Introduction of Making a Will

  • Have you ever imagined about what happens to your assets after you die?
  • Have you ever cared about who looks after your children after you die?
  • Have you ever worried about how you support your family members even after you die?

The purpose of this article is to spread the awareness and some basic knowledge of writing a will in Malaysia.



What is a will?

A will is ‘a declaration intended to have legal effect of the intentions of a testator with respect to his property or other matters which he desires to be carried into effect after his death…’, as defined under the Wills Act 1959. In other simple words, a will is a legal arrangement made by a testator regarding his property in a manner he wishes to carry out after he dies.





Testator (Male) / Testatrix (Female)

The person who makes a will


The person who derives advantages

 from the will

Executor (Male) / Executrix (Female)

The person who is appointed by the will maker to execute his/her will


The person who is appointed to administrate the deceased’s estate when there is no will


All assets owned by a testator at his death

 How to make a valid and enforceable will?

In Malaysia, a valid and enforceable will must comply with the requirement of formalities as enunciated in Section 5 of the Wills Act 1959. The formalities are as follows:

  • The will must be in writing;
  • The testator/testatrix must be at least 18 years old;
  • The testator/testatrix must be of sound mind;
  • The will must be signed by the testator/testatrix in the presence of at least 2 witnesses; and
  • The 2 witnesses must sign the will in the presence of each other and the testator/testatrix.

Note:        *The witness cannot be the beneficiary.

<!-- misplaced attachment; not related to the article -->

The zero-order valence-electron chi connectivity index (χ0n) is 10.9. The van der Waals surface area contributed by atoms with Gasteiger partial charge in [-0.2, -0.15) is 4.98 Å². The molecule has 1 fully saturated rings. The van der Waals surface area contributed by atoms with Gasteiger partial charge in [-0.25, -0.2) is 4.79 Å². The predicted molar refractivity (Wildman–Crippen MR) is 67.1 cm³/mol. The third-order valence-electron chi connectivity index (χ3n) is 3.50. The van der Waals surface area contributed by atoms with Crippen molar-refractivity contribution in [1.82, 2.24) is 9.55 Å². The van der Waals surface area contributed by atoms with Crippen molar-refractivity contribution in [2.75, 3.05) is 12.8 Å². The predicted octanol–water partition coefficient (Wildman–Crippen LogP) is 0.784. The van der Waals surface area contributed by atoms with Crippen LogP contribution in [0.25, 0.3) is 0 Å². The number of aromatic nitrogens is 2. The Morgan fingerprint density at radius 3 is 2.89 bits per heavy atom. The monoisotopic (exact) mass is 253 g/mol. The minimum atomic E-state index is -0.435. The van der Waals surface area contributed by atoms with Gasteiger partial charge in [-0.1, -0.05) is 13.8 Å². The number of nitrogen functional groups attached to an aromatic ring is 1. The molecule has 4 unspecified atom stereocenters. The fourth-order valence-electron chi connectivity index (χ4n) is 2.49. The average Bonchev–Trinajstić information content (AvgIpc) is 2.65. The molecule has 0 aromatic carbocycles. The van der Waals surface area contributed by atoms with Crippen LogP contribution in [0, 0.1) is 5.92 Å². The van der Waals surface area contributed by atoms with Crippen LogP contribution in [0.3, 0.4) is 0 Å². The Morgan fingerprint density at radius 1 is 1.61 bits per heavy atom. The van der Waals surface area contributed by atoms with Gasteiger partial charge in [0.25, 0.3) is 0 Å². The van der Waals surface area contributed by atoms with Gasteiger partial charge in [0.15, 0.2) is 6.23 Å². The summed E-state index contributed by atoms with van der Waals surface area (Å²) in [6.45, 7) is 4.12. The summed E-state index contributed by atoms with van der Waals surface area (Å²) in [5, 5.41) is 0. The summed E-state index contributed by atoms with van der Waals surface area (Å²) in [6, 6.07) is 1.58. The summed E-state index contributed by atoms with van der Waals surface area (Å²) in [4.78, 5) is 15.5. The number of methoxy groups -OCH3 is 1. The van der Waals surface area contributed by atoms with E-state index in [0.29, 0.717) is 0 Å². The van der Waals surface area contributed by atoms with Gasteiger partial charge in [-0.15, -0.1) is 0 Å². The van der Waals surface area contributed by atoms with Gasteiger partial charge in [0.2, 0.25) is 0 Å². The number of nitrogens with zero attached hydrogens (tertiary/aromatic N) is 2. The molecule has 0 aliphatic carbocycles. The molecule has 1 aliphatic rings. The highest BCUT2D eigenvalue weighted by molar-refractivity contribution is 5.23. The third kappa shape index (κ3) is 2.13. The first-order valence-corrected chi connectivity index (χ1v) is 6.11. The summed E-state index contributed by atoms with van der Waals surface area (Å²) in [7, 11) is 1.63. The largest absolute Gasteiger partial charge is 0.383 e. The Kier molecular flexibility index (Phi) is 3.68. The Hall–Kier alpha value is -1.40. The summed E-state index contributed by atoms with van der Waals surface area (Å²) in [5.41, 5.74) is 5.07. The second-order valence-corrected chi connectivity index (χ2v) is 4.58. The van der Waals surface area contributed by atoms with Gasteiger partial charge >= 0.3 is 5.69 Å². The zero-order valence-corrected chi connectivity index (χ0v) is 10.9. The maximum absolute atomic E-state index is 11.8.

*The executor can be the beneficiary. 

What are the advantages and disadvantages of making a will? 




Appointment of Executor

You may appoint anyone who you trust the most to be your executor, even lawyer.

Beneficiary under the law may apply to be appointed as the administrator.

Your choice of beneficiary

You may decide any manner you wish to distribute your assets.

The distribution of your assets will according to Distribution Act 1958.

Time taken to distribute the deceased’s assets

1 – 2 years

(even shorter)

2 – 5 years

Cost spent

  1. Apply for Grant of Probate
  2. Cost for transfer of immovable properties
  3. Stamp duty for the transfer – RM10/property
  4. Cheaper legal fees
  1. Apply for Grant of Letter of Administration
  2. Apply for Transmission Order for transfer of immovable properties
  3. Cost for transfer of immovable properties.
  4. Stamp duty according to market value of the immovable properties
  5. Higher legal fees

Requirement of two (2) sureties


Yes, unless exemption is granted by the court upon application.



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The information published in this article is provided for general informational purposes only and does not constitute any legal advice from the Yee & Partners. Feel free to seek legal advice from our professional lawyers.